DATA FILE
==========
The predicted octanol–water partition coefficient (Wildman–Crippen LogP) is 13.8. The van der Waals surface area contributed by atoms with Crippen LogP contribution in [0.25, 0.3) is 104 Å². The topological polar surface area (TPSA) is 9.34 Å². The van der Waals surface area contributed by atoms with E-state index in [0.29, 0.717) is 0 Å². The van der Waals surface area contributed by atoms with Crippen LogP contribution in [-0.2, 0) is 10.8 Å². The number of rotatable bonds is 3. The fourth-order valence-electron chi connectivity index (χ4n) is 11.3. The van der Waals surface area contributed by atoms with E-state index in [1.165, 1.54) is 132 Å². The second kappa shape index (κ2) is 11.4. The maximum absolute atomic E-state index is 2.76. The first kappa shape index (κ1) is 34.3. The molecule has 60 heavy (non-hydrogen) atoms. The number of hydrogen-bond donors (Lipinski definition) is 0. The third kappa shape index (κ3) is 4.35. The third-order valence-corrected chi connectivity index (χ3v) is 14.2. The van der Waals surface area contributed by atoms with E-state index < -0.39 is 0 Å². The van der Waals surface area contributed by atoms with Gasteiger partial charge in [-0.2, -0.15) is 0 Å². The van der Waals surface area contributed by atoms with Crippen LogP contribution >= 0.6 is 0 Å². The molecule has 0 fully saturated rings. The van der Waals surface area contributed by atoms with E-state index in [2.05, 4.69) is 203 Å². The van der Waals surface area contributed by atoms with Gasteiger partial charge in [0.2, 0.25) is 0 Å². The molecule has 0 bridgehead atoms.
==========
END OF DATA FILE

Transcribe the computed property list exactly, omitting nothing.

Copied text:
The predicted octanol–water partition coefficient (Wildman–Crippen LogP) is 13.8. The van der Waals surface area contributed by atoms with Crippen LogP contribution in [0.25, 0.3) is 104 Å². The topological polar surface area (TPSA) is 9.34 Å². The van der Waals surface area contributed by atoms with E-state index in [0.29, 0.717) is 0 Å². The van der Waals surface area contributed by atoms with Crippen LogP contribution in [-0.2, 0) is 10.8 Å². The number of rotatable bonds is 3. The fourth-order valence-electron chi connectivity index (χ4n) is 11.3. The van der Waals surface area contributed by atoms with E-state index in [1.165, 1.54) is 132 Å². The second kappa shape index (κ2) is 11.4. The maximum absolute atomic E-state index is 2.76. The first kappa shape index (κ1) is 34.3. The molecule has 60 heavy (non-hydrogen) atoms. The number of hydrogen-bond donors (Lipinski definition) is 0. The third kappa shape index (κ3) is 4.35. The third-order valence-corrected chi connectivity index (χ3v) is 14.2. The van der Waals surface area contributed by atoms with E-state index < -0.39 is 0 Å². The van der Waals surface area contributed by atoms with Gasteiger partial charge in [-0.2, -0.15) is 0 Å². The van der Waals surface area contributed by atoms with Crippen LogP contribution >= 0.6 is 0 Å². The molecule has 0 fully saturated rings. The van der Waals surface area contributed by atoms with E-state index in [2.05, 4.69) is 203 Å². The van der Waals surface area contributed by atoms with Gasteiger partial charge in [0.2, 0.25) is 0 Å². The molecule has 0 bridgehead atoms.